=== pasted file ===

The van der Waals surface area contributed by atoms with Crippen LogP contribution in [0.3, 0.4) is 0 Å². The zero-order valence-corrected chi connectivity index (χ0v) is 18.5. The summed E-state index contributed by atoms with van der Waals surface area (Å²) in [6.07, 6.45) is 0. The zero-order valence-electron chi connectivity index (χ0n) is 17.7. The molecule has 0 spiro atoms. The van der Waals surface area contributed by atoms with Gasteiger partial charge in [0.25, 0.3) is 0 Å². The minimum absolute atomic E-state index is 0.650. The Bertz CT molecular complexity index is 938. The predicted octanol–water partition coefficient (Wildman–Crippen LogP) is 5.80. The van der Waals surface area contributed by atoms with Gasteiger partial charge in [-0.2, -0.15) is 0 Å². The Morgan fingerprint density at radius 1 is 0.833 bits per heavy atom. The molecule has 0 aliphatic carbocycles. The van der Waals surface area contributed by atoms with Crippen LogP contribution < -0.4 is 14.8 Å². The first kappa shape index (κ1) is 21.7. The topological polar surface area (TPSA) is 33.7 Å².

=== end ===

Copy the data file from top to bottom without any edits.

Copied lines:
The van der Waals surface area contributed by atoms with Crippen LogP contribution in [0.3, 0.4) is 0 Å². The zero-order valence-corrected chi connectivity index (χ0v) is 18.5. The summed E-state index contributed by atoms with van der Waals surface area (Å²) in [6.07, 6.45) is 0. The zero-order valence-electron chi connectivity index (χ0n) is 17.7. The molecule has 0 spiro atoms. The van der Waals surface area contributed by atoms with Gasteiger partial charge in [0.25, 0.3) is 0 Å². The minimum absolute atomic E-state index is 0.650. The Bertz CT molecular complexity index is 938. The predicted octanol–water partition coefficient (Wildman–Crippen LogP) is 5.80. The van der Waals surface area contributed by atoms with Gasteiger partial charge in [-0.2, -0.15) is 0 Å². The Morgan fingerprint density at radius 1 is 0.833 bits per heavy atom. The molecule has 0 aliphatic carbocycles. The van der Waals surface area contributed by atoms with Crippen LogP contribution < -0.4 is 14.8 Å². The first kappa shape index (κ1) is 21.7. The topological polar surface area (TPSA) is 33.7 Å².